Stream 1 (Reporting and Visualisation)
Dr. Eric Lawrey is the technical lead for Stream 1 which focuses on the development of innovative reporting, operation and visualisation tools based on the eReefs System. He joined the Australian Institute of Marine Science (AIMS) in 2008 to develop the technology behind the e-Atlas and took over as project leader in 2011, now responsible for platform architecture, project development, data preparation and stakeholder engagement. His focus is develop on-line systems that allow people to discover, learn, visualise and download environmental research and reference data. In addition to eReefs, his current research is the development of the Torres Strait e-Atlas, part of which involves developing high resolution maps of islands and reefs of the region from satellite and aerial imagery.
Stream 2 (Essential Data Services)
Jonathan Hodge, Team Leader, Coastal Informatics, CSIRO Oceans & Atmosphere. With a background in marine science, Jonathan now specialises in environmental information systems, data management and data visualisation. He worked for over 12 years in the State Government sector leading the development of major information systems and environmental monitoring projects. He has spent the last few years in CSIRO working on a range of high profile information systems projects focusing on the implementation of semantic web and Linked Data methodologies as well as web-based data visualisation.
Much of Jonathan’s work aims to change the way that environmental information is delivered to the internet, improving the discovery, visualisation and use of data. He has a B.Sc. in Zoology from the University of Queensland and a Postgraduate Diploma in Environmental Management from Edith Cowan University.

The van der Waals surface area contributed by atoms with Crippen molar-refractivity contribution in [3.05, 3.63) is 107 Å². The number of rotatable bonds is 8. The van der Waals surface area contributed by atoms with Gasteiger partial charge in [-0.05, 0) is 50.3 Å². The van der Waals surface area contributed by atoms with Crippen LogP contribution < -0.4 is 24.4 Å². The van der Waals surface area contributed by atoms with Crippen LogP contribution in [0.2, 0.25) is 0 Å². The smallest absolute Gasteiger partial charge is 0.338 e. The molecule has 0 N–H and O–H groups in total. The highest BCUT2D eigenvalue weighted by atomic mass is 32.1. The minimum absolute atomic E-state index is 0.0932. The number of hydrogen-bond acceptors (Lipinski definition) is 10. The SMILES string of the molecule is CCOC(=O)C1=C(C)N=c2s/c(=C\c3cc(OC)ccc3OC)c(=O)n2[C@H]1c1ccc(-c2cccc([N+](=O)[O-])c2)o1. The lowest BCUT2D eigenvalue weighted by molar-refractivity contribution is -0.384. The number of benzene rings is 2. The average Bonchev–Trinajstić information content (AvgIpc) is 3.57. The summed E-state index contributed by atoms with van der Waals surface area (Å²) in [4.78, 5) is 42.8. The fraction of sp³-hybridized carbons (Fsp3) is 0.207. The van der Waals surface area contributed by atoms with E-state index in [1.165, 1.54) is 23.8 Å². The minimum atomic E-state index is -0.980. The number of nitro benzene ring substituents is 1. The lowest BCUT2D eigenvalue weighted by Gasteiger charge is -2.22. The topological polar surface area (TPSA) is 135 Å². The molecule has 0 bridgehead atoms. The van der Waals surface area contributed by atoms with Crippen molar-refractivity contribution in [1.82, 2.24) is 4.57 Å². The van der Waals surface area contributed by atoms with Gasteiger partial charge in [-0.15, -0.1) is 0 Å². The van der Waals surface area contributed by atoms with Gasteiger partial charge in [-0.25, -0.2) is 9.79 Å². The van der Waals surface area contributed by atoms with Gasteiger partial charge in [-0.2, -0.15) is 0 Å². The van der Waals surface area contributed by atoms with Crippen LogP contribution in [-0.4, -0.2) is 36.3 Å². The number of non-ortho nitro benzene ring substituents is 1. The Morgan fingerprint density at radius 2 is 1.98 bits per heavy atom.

Stream 3 (Catchment Monitoring and Modelling)
Dr Narendra Kumar Tuteja is manager of the Extended Hydrological Prediction Section, Water Information Services Branch at the Bureau of Meteorology in Australia. He is responsible for development and delivery of the water availability forecasts for Australia and the modelling systems required for Bureau’s water forecasting services. He currently leads a team of 21 specialists with expertise in hydrology, quantitative modelling and software engineering, working on water forecasting and service delivery systems. He oversees water forecasting research activities in Australia conducted by CSIRO and the university sector and leads operationalisation of the research technologies for delivery of the hydrologic services to support water agencies.
Narendra is a member of the Australia-India Joint Working Group for cooperation in the water sector and a board member of the project ‘Managing the Risks, Impacts and Uncertainties of drought and water Scarcity project (MaRIUS)’, currently in progress in the UK. He is an invited member of the World Meteorological Organisation (WMO) panel of experts developing guidelines on seasonal streamflow predictions. He is also a member of the Open Panel of CHy Experts on Water, Climate and Risk Management established under the auspices of WMO.
Narendra obtained his PhD from the National University of Ireland in 1996 and has over 25 years of experience in industry, applied research and academia in hydrology and water resources across Australia, Ireland and India. His work has supported development of policies and decision making in the water sector.
Dr. Paul Lawrence is the Director for Landscape Sciences in the Queensland Government, with 35 years of working in natural resource and catchment management, undertaking monitoring, modelling and providing science to inform policy and planning. He coordinates the delivery of DSITI’s science projects under the State Government Reef Water Quality Program and the Paddock to Reef Program to support the Reef Report Card.
Paul is the Queensland representative on the National Soils RD&E Strategy Implementation Group, and was Chair of the National Committee on Land Use and Management Information. He has a Bachelor and Masters Degrees from Griffith University, and a PhD from the University of Arizona in multiple criteria decision support systems. He completed an OECD Post-Doctoral Fellowship and an Executive Masters in Public Administration from Monash University.
Stream 4 (Coastal and Estuarine Monitoring and Modelling)